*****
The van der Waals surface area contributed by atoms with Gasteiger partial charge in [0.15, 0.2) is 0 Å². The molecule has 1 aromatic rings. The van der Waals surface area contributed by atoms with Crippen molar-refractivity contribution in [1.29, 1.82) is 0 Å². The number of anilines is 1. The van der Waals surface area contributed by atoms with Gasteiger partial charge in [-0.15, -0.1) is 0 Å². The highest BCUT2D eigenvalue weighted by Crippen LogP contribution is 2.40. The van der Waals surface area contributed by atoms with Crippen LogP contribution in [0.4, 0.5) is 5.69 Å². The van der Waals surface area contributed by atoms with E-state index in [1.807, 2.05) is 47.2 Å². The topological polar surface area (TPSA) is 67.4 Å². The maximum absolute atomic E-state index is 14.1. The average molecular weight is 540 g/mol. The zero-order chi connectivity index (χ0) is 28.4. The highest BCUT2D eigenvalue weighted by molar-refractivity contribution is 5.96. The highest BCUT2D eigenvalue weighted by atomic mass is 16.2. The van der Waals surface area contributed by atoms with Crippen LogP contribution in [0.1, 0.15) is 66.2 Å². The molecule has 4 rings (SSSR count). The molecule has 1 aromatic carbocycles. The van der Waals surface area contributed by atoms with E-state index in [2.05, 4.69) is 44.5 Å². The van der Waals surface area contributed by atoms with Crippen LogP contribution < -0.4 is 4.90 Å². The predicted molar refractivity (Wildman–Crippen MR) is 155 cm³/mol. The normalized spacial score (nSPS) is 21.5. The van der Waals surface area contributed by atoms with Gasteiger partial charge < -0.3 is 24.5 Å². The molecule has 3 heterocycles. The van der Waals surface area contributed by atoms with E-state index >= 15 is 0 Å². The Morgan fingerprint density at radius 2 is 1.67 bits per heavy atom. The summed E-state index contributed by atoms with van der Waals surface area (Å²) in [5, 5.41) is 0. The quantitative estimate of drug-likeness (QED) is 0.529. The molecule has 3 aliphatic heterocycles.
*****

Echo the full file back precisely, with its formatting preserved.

The van der Waals surface area contributed by atoms with Gasteiger partial charge in [0.15, 0.2) is 0 Å². The molecule has 1 aromatic rings. The van der Waals surface area contributed by atoms with Crippen molar-refractivity contribution in [1.29, 1.82) is 0 Å². The number of anilines is 1. The van der Waals surface area contributed by atoms with Gasteiger partial charge in [-0.15, -0.1) is 0 Å². The highest BCUT2D eigenvalue weighted by Crippen LogP contribution is 2.40. The van der Waals surface area contributed by atoms with Crippen LogP contribution in [0.4, 0.5) is 5.69 Å². The van der Waals surface area contributed by atoms with E-state index in [1.807, 2.05) is 47.2 Å². The topological polar surface area (TPSA) is 67.4 Å². The maximum absolute atomic E-state index is 14.1. The average molecular weight is 540 g/mol. The zero-order chi connectivity index (χ0) is 28.4. The highest BCUT2D eigenvalue weighted by molar-refractivity contribution is 5.96. The highest BCUT2D eigenvalue weighted by atomic mass is 16.2. The van der Waals surface area contributed by atoms with Crippen LogP contribution in [0.1, 0.15) is 66.2 Å². The molecule has 4 rings (SSSR count). The molecule has 1 aromatic carbocycles. The van der Waals surface area contributed by atoms with E-state index in [2.05, 4.69) is 44.5 Å². The van der Waals surface area contributed by atoms with Crippen LogP contribution < -0.4 is 4.90 Å². The predicted molar refractivity (Wildman–Crippen MR) is 155 cm³/mol. The normalized spacial score (nSPS) is 21.5. The van der Waals surface area contributed by atoms with Gasteiger partial charge < -0.3 is 24.5 Å². The molecule has 3 heterocycles. The van der Waals surface area contributed by atoms with E-state index >= 15 is 0 Å². The Morgan fingerprint density at radius 2 is 1.67 bits per heavy atom. The summed E-state index contributed by atoms with van der Waals surface area (Å²) in [5, 5.41) is 0. The quantitative estimate of drug-likeness (QED) is 0.529. The molecule has 3 aliphatic heterocycles.